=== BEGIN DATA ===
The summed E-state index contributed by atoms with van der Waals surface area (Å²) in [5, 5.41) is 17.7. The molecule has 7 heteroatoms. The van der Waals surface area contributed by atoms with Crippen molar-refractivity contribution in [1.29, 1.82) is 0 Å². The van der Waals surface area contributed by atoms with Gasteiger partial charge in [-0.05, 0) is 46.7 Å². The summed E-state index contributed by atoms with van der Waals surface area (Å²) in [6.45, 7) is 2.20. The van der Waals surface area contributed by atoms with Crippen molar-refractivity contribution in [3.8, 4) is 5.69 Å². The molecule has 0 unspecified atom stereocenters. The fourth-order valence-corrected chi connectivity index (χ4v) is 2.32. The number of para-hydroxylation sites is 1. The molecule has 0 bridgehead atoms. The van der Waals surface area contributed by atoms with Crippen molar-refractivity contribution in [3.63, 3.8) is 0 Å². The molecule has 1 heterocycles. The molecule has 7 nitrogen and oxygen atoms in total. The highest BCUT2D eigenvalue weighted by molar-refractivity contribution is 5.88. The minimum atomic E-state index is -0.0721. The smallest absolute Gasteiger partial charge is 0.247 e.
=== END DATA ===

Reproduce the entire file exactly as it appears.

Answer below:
The summed E-state index contributed by atoms with van der Waals surface area (Å²) in [5, 5.41) is 17.7. The molecule has 7 heteroatoms. The van der Waals surface area contributed by atoms with Crippen molar-refractivity contribution in [1.29, 1.82) is 0 Å². The van der Waals surface area contributed by atoms with Gasteiger partial charge in [-0.05, 0) is 46.7 Å². The summed E-state index contributed by atoms with van der Waals surface area (Å²) in [6.45, 7) is 2.20. The van der Waals surface area contributed by atoms with Crippen molar-refractivity contribution in [3.8, 4) is 5.69 Å². The molecule has 0 unspecified atom stereocenters. The fourth-order valence-corrected chi connectivity index (χ4v) is 2.32. The number of para-hydroxylation sites is 1. The molecule has 0 bridgehead atoms. The van der Waals surface area contributed by atoms with Crippen molar-refractivity contribution in [3.63, 3.8) is 0 Å². The molecule has 1 heterocycles. The molecule has 7 nitrogen and oxygen atoms in total. The highest BCUT2D eigenvalue weighted by molar-refractivity contribution is 5.88. The minimum atomic E-state index is -0.0721. The smallest absolute Gasteiger partial charge is 0.247 e.